History of Supply Chain Program
The supply chain management program at the Robert H. Smith School of Business
has come a long way since it began in the 1950s. The program, ranked No. 8 among
undergraduate specialty programs and No. 15 among MBA specialty programs by the
U.S. News & World Report in 2010 ,
started as a transportation program before evolving into the program it is today.
At that time, transportation companies were highly regulated by the government,
so the Smith School’s logistics department dealt with transportation regulation,
from a carrier perspective as well as from a regulatory and user perspective. Students
focused on regulatory issues. But in the late 1970s, the government started to deregulate
the transportation industry. As they did, the program at Smith shifted from a transportation
regulation focus to a broader logistics focus.
“If you go back to the late ’70s and early ’80s, there were a lot of schools
with a transportation focus,” says Phil Evers, associate professor of logistics
management. “Over time the logistics field evolved into a broader supply chain focus.
The schools that you see now with supply chain management programs are those who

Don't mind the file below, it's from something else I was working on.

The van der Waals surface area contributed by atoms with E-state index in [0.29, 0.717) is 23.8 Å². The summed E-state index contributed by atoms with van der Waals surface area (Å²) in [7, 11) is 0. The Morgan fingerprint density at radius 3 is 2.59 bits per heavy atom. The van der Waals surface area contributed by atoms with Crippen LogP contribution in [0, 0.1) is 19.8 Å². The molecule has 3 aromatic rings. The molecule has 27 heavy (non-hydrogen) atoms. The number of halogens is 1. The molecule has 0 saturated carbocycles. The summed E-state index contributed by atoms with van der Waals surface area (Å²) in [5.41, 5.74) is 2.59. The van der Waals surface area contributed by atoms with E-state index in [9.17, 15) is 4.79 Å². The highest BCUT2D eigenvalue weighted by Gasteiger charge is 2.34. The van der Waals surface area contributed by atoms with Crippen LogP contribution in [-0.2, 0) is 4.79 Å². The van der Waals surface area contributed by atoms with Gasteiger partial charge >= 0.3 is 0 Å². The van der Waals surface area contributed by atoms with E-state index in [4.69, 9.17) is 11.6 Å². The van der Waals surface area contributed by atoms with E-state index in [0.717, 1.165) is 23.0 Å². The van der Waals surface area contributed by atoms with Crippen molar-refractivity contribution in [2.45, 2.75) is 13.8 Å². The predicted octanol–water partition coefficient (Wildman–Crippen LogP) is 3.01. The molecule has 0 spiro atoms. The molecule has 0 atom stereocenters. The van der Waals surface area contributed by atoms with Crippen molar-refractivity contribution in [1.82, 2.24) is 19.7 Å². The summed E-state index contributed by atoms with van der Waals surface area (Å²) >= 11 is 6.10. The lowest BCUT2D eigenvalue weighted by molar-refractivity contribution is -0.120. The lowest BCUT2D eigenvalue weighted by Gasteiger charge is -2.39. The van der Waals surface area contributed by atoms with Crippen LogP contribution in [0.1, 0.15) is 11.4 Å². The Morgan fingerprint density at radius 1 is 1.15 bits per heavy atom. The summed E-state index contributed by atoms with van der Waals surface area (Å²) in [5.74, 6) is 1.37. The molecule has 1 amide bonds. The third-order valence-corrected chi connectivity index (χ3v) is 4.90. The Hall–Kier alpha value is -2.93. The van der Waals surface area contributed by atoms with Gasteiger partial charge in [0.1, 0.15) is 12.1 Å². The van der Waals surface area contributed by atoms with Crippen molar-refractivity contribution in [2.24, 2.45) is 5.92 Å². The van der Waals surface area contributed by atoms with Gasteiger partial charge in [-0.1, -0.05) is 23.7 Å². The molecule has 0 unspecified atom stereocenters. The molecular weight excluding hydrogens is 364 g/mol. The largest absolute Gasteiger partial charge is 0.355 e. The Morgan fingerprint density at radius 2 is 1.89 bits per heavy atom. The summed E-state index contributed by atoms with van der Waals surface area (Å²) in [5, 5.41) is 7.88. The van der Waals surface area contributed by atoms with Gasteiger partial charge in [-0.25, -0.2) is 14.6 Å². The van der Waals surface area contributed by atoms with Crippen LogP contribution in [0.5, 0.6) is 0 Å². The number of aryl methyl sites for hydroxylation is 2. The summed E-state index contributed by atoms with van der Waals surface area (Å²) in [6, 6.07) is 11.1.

saw the end of regulation and adapted accordingly.”
Supply chain management professionals ensure products are available to customers
in the right condition and quantity and at the right time, place and cost. For example,
they make sure that a product overseas makes it onto the boat that will ship it
to the United States. From the boat, the product is loaded on a plane and flown
halfway across the country. The product switches transportation modes, riding in
the back of a truck to a distribution center. From the distribution center, it is
inventoried before it heads to the shelves at a local store.
Supply chain professionals apply models to increase the efficiency of organizations,
using problem solving to deal with the many challenges that present themselves during
the day, says Evers.
In addition to class work, students work in the Netcentric Supply Chain Lab,
which is located in Van Munching Hall. There, they can use state-of-the-art software
applications to develop ways of increasing the efficiency of the flow of goods and
services across organizations, from suppliers, to manufactures, to retailers, to
Faculty use the lab to create web-based e-learning courseware for supply chain